Our current generation of students loves to dress up for “Flower Power Day’’ on campus; true to their suburban heritage, they capture the “look’’ to perfection. But revisionists have succeeded in adumbrating the details of the 1960s for them, softening the focus just as television cameras make our news correspondents appear ageless and wrinkle free. So I found myself trying hard to describe to our 9th graders what it felt like in the late 1960s: not the sanitized, romantic Woodstock version with which they have grown up but the maelstrom of anger and divisiveness and jealousies that eventually drew everyone in.
Jerry Rubin was a wild man in 1968. By standing (albeit temporarily) on his convictions, he effectively indicted almost everyone, even carefully conservative protesters like me. But that’s not why I disapproved of him. What really got to me was the fact that underneath it all, he looked like he was having a lot more fun than the rest of us, and he had laid claim to the high moral ground to boot. Talk about having your cake and eating it, too.
When Jerry Rubin “sold out’’ in a later incarnation, my disapproval cemented itself. But I retained one angry image of him, hairy-chested and wrapped in a desecrated American flag--the incarnation of what I now recognize as the pure spirit of adolescence.
On my way to the assembly where I tried to explain some of these feelings to the “seniors’’ in our school, I noticed a trio of 5th graders standing by the flagpole, discharging their morning responsibility of raising our three flags. An early-winter wind gusted through the leafless maples. The children were having a hard time keeping the flags under control. The American flag briefly escaped and touched the grass by the flagpole, and I came over to lend a hand. Then, as soon as the flags had been secured to the line and the students drew them up the pole, I found myself repeating the litany of flag etiquette--explaining how important it is that the American flag not touch the ground.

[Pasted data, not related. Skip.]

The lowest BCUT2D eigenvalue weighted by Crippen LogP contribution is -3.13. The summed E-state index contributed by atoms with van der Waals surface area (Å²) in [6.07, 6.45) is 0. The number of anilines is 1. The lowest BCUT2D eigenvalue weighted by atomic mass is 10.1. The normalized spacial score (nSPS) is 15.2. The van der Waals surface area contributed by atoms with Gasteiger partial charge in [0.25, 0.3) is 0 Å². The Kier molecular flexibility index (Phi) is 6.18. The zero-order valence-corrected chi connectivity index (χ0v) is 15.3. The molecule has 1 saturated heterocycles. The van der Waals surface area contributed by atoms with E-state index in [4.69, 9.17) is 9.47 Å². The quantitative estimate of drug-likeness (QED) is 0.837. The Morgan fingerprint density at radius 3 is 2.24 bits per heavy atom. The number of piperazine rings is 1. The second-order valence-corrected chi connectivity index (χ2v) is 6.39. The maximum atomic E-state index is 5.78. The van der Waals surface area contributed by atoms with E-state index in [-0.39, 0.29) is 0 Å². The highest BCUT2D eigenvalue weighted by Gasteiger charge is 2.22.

“It has to do with respect,’' I told them, feeling sententious and conscious of the irony that we should be having this discussion the day after Jerry Rubin died. Respect for the American flag. The 5th graders nodded politely.
The children were eager to be off to class, and I to my cameo appearance at our Upper School assembly. Turning my back on the flagpole, I began to reflect on the meaning of Rubin’s life. I thought about how one generation leads to another, about my own father’s recent death, and about the ways in which we are all just “passing through.’'
I thought about how important it is to remember, every single moment we share with our students, that we are all teaching and we are all learning, often in ways we only dimly appreciate. That is a thought that will stick with me.
The author is the headmaster of New Canaan (Conn.) Country School.
A version of this article appeared in the March 01, 1995 edition of Teacher as Jerry Meandering